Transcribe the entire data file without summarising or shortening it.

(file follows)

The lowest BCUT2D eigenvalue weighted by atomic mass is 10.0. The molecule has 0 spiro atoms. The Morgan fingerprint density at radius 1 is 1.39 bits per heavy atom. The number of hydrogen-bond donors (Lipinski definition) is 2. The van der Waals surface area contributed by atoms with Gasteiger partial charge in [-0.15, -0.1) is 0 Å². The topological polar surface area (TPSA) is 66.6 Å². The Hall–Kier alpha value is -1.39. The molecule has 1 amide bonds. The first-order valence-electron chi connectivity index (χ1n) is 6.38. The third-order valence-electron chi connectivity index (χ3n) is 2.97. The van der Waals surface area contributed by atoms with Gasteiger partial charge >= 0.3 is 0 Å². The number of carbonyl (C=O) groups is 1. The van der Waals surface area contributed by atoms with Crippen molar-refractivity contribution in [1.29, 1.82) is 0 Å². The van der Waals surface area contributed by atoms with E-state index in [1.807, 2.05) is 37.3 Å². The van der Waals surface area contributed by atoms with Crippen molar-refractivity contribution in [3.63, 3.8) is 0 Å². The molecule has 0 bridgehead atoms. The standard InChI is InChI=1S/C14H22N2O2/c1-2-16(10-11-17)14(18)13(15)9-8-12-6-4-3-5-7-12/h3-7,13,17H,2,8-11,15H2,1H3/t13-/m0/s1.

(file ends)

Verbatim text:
The lowest BCUT2D eigenvalue weighted by atomic mass is 10.0. The molecule has 0 spiro atoms. The Morgan fingerprint density at radius 1 is 1.39 bits per heavy atom. The number of hydrogen-bond donors (Lipinski definition) is 2. The van der Waals surface area contributed by atoms with Gasteiger partial charge in [-0.15, -0.1) is 0 Å². The topological polar surface area (TPSA) is 66.6 Å². The Hall–Kier alpha value is -1.39. The molecule has 1 amide bonds. The first-order valence-electron chi connectivity index (χ1n) is 6.38. The third-order valence-electron chi connectivity index (χ3n) is 2.97. The van der Waals surface area contributed by atoms with Gasteiger partial charge >= 0.3 is 0 Å². The number of carbonyl (C=O) groups is 1. The van der Waals surface area contributed by atoms with Crippen molar-refractivity contribution in [1.29, 1.82) is 0 Å². The van der Waals surface area contributed by atoms with E-state index in [1.807, 2.05) is 37.3 Å². The van der Waals surface area contributed by atoms with Crippen molar-refractivity contribution in [3.63, 3.8) is 0 Å². The molecule has 0 bridgehead atoms. The standard InChI is InChI=1S/C14H22N2O2/c1-2-16(10-11-17)14(18)13(15)9-8-12-6-4-3-5-7-12/h3-7,13,17H,2,8-11,15H2,1H3/t13-/m0/s1.